NFU Scotland’s Combinable Crops Committee believes science-led common sense must prevail when a standing committee considers re-authorisation of Europe’s most commonly used herbicide, glyphosate this week.
Glyphosate is widely used by Scottish farmers as a herbicide to control weeds, and as a pre-harvest desiccant to help ripen crops. However, it is also the herbicide used most widely by gardeners, local authorities and groundkeepers.
A European standing committee is scheduled to decide tomorrow (Wednesday 18 May) and on Thursday on whether to re-approve products containing the active substance glyphosate.
The standing committee will be considering a report from the International Agency for Research on Cancer (IARC), claiming that glyphosate is “probably” able to cause cancer. That claim was later contradicted by the European Food Safety Authority (EFSA). Only yesterday (16 May), a joint committee of experts from the United Nation’s Food and Agriculture Organisation (FAO) and the World Health Organisation (WHO) announced that glyphosate was “unlikely to pose a carcinogenic risk to humans” exposed to it through food.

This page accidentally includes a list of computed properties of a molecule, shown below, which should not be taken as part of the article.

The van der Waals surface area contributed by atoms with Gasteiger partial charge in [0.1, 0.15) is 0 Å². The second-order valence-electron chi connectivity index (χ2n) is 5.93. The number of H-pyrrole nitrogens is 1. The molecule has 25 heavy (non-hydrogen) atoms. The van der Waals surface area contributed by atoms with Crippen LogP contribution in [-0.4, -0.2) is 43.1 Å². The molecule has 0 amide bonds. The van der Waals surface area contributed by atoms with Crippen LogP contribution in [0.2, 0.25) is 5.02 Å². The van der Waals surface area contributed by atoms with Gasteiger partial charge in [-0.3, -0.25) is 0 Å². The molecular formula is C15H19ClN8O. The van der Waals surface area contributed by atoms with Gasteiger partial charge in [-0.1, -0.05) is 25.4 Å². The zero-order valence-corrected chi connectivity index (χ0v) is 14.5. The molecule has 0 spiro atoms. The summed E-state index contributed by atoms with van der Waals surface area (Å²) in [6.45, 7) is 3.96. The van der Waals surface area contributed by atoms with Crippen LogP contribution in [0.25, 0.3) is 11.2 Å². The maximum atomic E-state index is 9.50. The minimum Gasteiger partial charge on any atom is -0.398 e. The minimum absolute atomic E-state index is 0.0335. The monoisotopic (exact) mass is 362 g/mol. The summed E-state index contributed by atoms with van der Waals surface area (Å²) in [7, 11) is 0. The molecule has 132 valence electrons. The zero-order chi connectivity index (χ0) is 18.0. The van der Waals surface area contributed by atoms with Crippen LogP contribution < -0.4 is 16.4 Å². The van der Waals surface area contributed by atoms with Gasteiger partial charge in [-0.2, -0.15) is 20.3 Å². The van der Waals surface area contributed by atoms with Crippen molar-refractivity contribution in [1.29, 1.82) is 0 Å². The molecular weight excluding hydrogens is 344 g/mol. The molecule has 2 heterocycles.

Speaking at a meeting of NFU Scotland’s Combinable Crops Committee, taking place at Ingliston, Chairman Ian Sands said: “For many, many years, glyphosate has been safely used on Scottish farms to control weeds, help ripen our grain and ensure we continue to produce quality crops on Scottish farms.
“We believe the volume of evidence and the views of influential experts should leave the standing committee members in no doubt that glyphosate should be re-approved with no caveats attached.
“The European Parliament has recently backed re-approval and food experts have given their views this week on the product’s safety.
“On that basis, we believe the committee must agree to full re-approval of glyphosate for 15 years, thereby preserving the important role that this herbicide has in keeping our crops clean and healthy.”